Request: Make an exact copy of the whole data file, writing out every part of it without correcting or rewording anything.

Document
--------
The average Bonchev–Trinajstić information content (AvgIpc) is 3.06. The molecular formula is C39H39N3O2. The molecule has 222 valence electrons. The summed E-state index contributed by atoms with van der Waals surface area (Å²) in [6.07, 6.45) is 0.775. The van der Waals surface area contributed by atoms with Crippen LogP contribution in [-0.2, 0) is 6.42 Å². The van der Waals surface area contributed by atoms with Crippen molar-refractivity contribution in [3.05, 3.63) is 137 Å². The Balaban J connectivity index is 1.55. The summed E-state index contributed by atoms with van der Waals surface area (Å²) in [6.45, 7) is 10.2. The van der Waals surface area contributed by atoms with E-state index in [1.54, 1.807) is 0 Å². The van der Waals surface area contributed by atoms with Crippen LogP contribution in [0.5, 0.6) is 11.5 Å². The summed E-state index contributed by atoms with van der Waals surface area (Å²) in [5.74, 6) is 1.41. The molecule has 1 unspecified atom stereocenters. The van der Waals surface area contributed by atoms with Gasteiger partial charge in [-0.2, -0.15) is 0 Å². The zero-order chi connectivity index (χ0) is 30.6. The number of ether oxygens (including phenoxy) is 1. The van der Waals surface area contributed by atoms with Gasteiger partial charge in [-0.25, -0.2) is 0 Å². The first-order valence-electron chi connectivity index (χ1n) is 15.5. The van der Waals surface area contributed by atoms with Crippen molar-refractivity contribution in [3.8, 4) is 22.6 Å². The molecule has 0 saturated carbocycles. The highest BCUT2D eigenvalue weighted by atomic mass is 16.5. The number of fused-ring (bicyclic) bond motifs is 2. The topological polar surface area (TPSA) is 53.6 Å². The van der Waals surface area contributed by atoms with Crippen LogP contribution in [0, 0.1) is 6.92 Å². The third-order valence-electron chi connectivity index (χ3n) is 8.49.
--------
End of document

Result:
The average Bonchev–Trinajstić information content (AvgIpc) is 3.06. The molecular formula is C39H39N3O2. The molecule has 222 valence electrons. The summed E-state index contributed by atoms with van der Waals surface area (Å²) in [6.07, 6.45) is 0.775. The van der Waals surface area contributed by atoms with Crippen LogP contribution in [-0.2, 0) is 6.42 Å². The van der Waals surface area contributed by atoms with Crippen molar-refractivity contribution in [3.05, 3.63) is 137 Å². The Balaban J connectivity index is 1.55. The summed E-state index contributed by atoms with van der Waals surface area (Å²) in [6.45, 7) is 10.2. The van der Waals surface area contributed by atoms with E-state index in [1.54, 1.807) is 0 Å². The van der Waals surface area contributed by atoms with Crippen LogP contribution in [0.5, 0.6) is 11.5 Å². The summed E-state index contributed by atoms with van der Waals surface area (Å²) in [5.74, 6) is 1.41. The molecule has 1 unspecified atom stereocenters. The van der Waals surface area contributed by atoms with Gasteiger partial charge in [-0.2, -0.15) is 0 Å². The zero-order chi connectivity index (χ0) is 30.6. The number of ether oxygens (including phenoxy) is 1. The van der Waals surface area contributed by atoms with Gasteiger partial charge in [-0.25, -0.2) is 0 Å². The first-order valence-electron chi connectivity index (χ1n) is 15.5. The van der Waals surface area contributed by atoms with Crippen molar-refractivity contribution in [3.8, 4) is 22.6 Å². The molecule has 0 saturated carbocycles. The highest BCUT2D eigenvalue weighted by atomic mass is 16.5. The number of fused-ring (bicyclic) bond motifs is 2. The topological polar surface area (TPSA) is 53.6 Å². The van der Waals surface area contributed by atoms with Crippen LogP contribution in [0, 0.1) is 6.92 Å². The third-order valence-electron chi connectivity index (χ3n) is 8.49.